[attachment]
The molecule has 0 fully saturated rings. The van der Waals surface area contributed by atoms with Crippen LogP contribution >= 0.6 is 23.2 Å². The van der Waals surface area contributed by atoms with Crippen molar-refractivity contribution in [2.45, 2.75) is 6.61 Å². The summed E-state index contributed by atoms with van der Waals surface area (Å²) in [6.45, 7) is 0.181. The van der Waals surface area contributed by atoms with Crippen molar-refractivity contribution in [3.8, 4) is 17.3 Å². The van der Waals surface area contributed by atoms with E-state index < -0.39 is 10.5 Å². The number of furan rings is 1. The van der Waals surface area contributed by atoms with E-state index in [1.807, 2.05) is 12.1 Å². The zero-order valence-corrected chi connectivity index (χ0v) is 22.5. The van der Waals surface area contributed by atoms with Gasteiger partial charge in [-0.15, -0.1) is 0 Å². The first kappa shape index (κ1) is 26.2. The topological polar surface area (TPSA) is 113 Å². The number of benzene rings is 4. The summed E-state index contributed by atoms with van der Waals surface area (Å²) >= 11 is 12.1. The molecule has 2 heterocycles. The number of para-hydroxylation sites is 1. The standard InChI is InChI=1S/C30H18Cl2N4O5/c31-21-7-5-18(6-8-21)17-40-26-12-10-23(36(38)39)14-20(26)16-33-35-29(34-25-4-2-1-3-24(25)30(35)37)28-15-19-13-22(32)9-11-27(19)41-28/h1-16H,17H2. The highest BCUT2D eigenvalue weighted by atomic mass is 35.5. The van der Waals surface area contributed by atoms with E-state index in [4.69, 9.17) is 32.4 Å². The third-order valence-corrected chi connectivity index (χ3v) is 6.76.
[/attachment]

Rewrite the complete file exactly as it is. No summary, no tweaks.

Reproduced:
The molecule has 0 fully saturated rings. The van der Waals surface area contributed by atoms with Crippen LogP contribution >= 0.6 is 23.2 Å². The van der Waals surface area contributed by atoms with Crippen molar-refractivity contribution in [2.45, 2.75) is 6.61 Å². The summed E-state index contributed by atoms with van der Waals surface area (Å²) in [6.45, 7) is 0.181. The van der Waals surface area contributed by atoms with Crippen molar-refractivity contribution in [3.8, 4) is 17.3 Å². The van der Waals surface area contributed by atoms with E-state index < -0.39 is 10.5 Å². The number of furan rings is 1. The van der Waals surface area contributed by atoms with E-state index in [1.807, 2.05) is 12.1 Å². The zero-order valence-corrected chi connectivity index (χ0v) is 22.5. The van der Waals surface area contributed by atoms with Gasteiger partial charge in [-0.15, -0.1) is 0 Å². The first kappa shape index (κ1) is 26.2. The topological polar surface area (TPSA) is 113 Å². The number of benzene rings is 4. The summed E-state index contributed by atoms with van der Waals surface area (Å²) >= 11 is 12.1. The molecule has 2 heterocycles. The number of para-hydroxylation sites is 1. The standard InChI is InChI=1S/C30H18Cl2N4O5/c31-21-7-5-18(6-8-21)17-40-26-12-10-23(36(38)39)14-20(26)16-33-35-29(34-25-4-2-1-3-24(25)30(35)37)28-15-19-13-22(32)9-11-27(19)41-28/h1-16H,17H2. The highest BCUT2D eigenvalue weighted by atomic mass is 35.5. The van der Waals surface area contributed by atoms with E-state index in [4.69, 9.17) is 32.4 Å². The third-order valence-corrected chi connectivity index (χ3v) is 6.76.